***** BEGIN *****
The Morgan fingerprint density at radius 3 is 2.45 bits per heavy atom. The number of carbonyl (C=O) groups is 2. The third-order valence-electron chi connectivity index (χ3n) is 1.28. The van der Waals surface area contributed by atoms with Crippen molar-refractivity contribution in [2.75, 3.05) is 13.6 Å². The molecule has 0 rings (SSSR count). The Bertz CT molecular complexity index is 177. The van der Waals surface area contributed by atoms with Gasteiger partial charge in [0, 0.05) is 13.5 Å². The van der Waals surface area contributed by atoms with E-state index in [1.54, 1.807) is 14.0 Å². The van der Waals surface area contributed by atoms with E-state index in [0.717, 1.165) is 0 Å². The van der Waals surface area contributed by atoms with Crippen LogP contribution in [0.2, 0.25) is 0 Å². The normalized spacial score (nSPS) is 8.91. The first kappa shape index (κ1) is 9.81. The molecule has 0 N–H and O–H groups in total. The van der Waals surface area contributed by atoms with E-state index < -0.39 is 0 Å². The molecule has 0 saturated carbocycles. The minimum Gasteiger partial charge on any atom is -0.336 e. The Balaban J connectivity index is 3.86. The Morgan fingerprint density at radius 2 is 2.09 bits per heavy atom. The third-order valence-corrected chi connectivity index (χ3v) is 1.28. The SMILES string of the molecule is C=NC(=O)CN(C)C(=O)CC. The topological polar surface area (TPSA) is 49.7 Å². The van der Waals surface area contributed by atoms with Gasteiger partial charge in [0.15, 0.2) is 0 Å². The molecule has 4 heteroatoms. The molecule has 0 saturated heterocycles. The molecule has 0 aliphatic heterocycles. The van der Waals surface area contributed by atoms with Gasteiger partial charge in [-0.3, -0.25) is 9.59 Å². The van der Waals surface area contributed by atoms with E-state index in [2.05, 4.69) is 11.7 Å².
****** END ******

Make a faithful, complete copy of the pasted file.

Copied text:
The Morgan fingerprint density at radius 3 is 2.45 bits per heavy atom. The number of carbonyl (C=O) groups is 2. The third-order valence-electron chi connectivity index (χ3n) is 1.28. The van der Waals surface area contributed by atoms with Crippen molar-refractivity contribution in [2.75, 3.05) is 13.6 Å². The molecule has 0 rings (SSSR count). The Bertz CT molecular complexity index is 177. The van der Waals surface area contributed by atoms with Gasteiger partial charge in [0, 0.05) is 13.5 Å². The van der Waals surface area contributed by atoms with E-state index in [1.54, 1.807) is 14.0 Å². The van der Waals surface area contributed by atoms with E-state index in [0.717, 1.165) is 0 Å². The van der Waals surface area contributed by atoms with Crippen LogP contribution in [0.2, 0.25) is 0 Å². The normalized spacial score (nSPS) is 8.91. The first kappa shape index (κ1) is 9.81. The molecule has 0 N–H and O–H groups in total. The van der Waals surface area contributed by atoms with E-state index < -0.39 is 0 Å². The molecule has 0 saturated carbocycles. The minimum Gasteiger partial charge on any atom is -0.336 e. The Balaban J connectivity index is 3.86. The Morgan fingerprint density at radius 2 is 2.09 bits per heavy atom. The third-order valence-corrected chi connectivity index (χ3v) is 1.28. The SMILES string of the molecule is C=NC(=O)CN(C)C(=O)CC. The topological polar surface area (TPSA) is 49.7 Å². The van der Waals surface area contributed by atoms with Gasteiger partial charge in [0.15, 0.2) is 0 Å². The molecule has 4 heteroatoms. The molecule has 0 saturated heterocycles. The molecule has 0 aliphatic heterocycles. The van der Waals surface area contributed by atoms with Gasteiger partial charge in [-0.3, -0.25) is 9.59 Å². The van der Waals surface area contributed by atoms with E-state index in [2.05, 4.69) is 11.7 Å².